Why Lack of Sleep Is Bad for Your Health: Conditions Linked To Not Getting Enough Sleep

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Why Lack of Sleep Is Bad for Your Health

Most people prefer to get a good night’s sleep as they have more energy and are able to focus on tasks better while generally feeling better. However, in today’s modern world, there is a growing concern with how many people are sacrificing their sleep in order to achieve their work goals or family commitments as there is evidence proper rest is critical for maintaining good long-term health. Your body can cope with the occasional late night, but if you frequently deprive yourself of sleep, it can lead to a decline in health. 

Typically, not getting enough sleep or poor quality sleep is a direct result of individuals’ personal choices from consuming too much caffeine or alcohol, spending too much time on smartphones, or not allowing enough time for sleep. However, it can also be due to undiagnosed health issues such as sleep apnea, depression, or chronic pain and can also be a side effect of medication. No matter what the reason is for your lack of sleep when you don’t get enough rest, it can be detrimental to your health. 

Adults should set aside enough time to sleep for at least seven hours each night in order to achieve the optimal conditions for their health. In our guide, we cover the top conditions that have been linked to a lack of sleep and why you should make changes to improve your sleep habits for your well-being. 

Depression And Anxiety

Studies have shown that people who suffer from chronic insomnia typically have a higher rate of depression and anxiety, and further research has shown that between 15 to 20 percent of individuals that have this condition will develop major depression. 

As the relationship between sleep and your mood is complex and bidirectional mental health disorders such as anxiety or depression can worsen the quality of your sleep and further impact your mood. In some cases, separate treatments are needed to ease sleep issues and mental health disorders, but other times focusing on improving sleep has been shown to improve anxiety and depression.

Type 2 Diabetes

When you have poor quality sleep or don’t get enough rest, there is an increased risk of developing diabetes, as your rest cycle has been linked to blood sugar control. Improving your sleep is the best way to help your body maintain its health and functions while reducing the risk of developing conditions such as type 2 diabetes. 

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There have been decades of research on sleep science and how to improve not only the quality of rest your get but the amount. The best way to put the years of research into practice is by using a dedicated sleep app that can help you manage your sleep debt and build schedules that include routines focused on solving the root causes of your sleeping problems. If you’re interested in finding out more about how sleep apps can help you achieve the rest of your dreams so that you can feel and perform much better, head over to https://www.risescience.com/.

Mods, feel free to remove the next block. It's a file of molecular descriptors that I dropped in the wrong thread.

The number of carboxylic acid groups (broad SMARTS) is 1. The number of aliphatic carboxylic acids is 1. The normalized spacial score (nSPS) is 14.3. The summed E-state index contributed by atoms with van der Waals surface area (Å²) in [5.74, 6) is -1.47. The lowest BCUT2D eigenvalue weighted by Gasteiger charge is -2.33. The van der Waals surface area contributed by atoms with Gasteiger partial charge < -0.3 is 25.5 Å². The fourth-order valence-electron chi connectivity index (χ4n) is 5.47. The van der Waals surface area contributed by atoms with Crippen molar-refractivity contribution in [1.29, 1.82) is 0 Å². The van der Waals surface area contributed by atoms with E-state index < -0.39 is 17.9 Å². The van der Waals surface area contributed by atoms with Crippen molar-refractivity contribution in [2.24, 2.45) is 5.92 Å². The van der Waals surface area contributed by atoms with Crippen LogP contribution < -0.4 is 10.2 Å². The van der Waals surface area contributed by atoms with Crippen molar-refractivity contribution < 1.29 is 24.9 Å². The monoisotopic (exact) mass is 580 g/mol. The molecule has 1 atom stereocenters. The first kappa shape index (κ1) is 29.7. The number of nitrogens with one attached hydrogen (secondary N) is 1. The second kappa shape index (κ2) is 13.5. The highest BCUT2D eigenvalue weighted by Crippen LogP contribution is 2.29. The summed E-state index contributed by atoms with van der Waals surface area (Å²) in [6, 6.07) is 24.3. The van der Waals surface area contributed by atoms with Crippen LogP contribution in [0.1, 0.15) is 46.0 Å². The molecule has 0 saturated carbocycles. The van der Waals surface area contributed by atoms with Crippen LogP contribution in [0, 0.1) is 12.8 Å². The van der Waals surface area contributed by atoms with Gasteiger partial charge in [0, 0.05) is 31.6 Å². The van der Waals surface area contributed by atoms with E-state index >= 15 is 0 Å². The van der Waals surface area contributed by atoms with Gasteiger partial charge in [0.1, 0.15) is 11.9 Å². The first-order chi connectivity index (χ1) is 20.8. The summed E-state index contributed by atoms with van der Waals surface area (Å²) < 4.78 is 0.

Weight Gain And Obesity

A lack of sleep can lead to metabolic changes associated with obesity, and many observational studies have found evidence that people who don’t get enough rest are at a higher risk of chronic metabolic disorder. The link between sleep and chronic metabolic disorder is even higher in young children, but more research is needed to fully explore the implications of the results of these studies. 

Another study on nearly 70,000 women over the age of 16 found that those who slept for an average of five hours or less each night had a 15% higher chance of developing obesity when compared to women in the study who slept for more than five hours per night. Additionally, women who frequently slept less were also 30% more likely to have gained weight over the course of the study compared to the same women who slept for longer hours. 

Hypertension, Heart Disease, And Stroke

Lack of sleep has been linked to a number of health conditions, including heart attacks and stroke, with multiple studies finding that poor sleep habits could be harmful to the heart. During one study, it was found that repeated awakenings through the night that disrupt sleep, also known as sleep fragmentation, was associated with inflammation in the arteries, which can lead to the buildup of plaque on and inside the artery walls, known as atherosclerosis. Other research has also found that people who suffer from obstructive sleep apnea have an increased risk of heart disease, strokes, and hypertension.

Kidney Problems

The health of your kidneys is vital for the overall well-being of your body, and while some smaller studies have found links between a lack of sleep and kidney health, more research is needed to firmly establish the connection. In these studies, insomnia was linked with the development and progression of chronic kidney disease; however, there was no connection with end-stage renal disease or death, according to research published.